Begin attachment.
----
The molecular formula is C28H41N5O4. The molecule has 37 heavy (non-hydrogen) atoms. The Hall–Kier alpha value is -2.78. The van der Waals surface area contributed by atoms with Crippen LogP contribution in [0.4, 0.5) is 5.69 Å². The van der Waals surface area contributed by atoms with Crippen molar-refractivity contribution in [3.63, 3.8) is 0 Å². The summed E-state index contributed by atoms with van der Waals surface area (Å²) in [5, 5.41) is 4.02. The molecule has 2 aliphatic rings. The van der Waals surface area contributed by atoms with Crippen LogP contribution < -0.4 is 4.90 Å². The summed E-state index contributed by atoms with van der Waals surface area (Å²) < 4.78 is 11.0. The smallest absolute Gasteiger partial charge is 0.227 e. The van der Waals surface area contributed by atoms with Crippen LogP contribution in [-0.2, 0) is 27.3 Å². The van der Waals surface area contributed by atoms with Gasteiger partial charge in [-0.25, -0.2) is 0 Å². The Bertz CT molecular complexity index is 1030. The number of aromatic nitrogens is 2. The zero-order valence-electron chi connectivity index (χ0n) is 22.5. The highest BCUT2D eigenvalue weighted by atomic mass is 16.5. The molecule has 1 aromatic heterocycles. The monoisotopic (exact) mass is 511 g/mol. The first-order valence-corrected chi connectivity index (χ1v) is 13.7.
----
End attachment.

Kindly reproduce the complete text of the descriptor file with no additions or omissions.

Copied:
The molecular formula is C28H41N5O4. The molecule has 37 heavy (non-hydrogen) atoms. The Hall–Kier alpha value is -2.78. The van der Waals surface area contributed by atoms with Crippen LogP contribution in [0.4, 0.5) is 5.69 Å². The van der Waals surface area contributed by atoms with Crippen molar-refractivity contribution in [3.63, 3.8) is 0 Å². The summed E-state index contributed by atoms with van der Waals surface area (Å²) in [5, 5.41) is 4.02. The molecule has 2 aliphatic rings. The van der Waals surface area contributed by atoms with Crippen LogP contribution < -0.4 is 4.90 Å². The summed E-state index contributed by atoms with van der Waals surface area (Å²) < 4.78 is 11.0. The smallest absolute Gasteiger partial charge is 0.227 e. The van der Waals surface area contributed by atoms with Crippen LogP contribution in [-0.2, 0) is 27.3 Å². The van der Waals surface area contributed by atoms with Gasteiger partial charge in [-0.25, -0.2) is 0 Å². The Bertz CT molecular complexity index is 1030. The number of aromatic nitrogens is 2. The zero-order valence-electron chi connectivity index (χ0n) is 22.5. The highest BCUT2D eigenvalue weighted by atomic mass is 16.5. The molecule has 1 aromatic heterocycles. The monoisotopic (exact) mass is 511 g/mol. The first-order valence-corrected chi connectivity index (χ1v) is 13.7.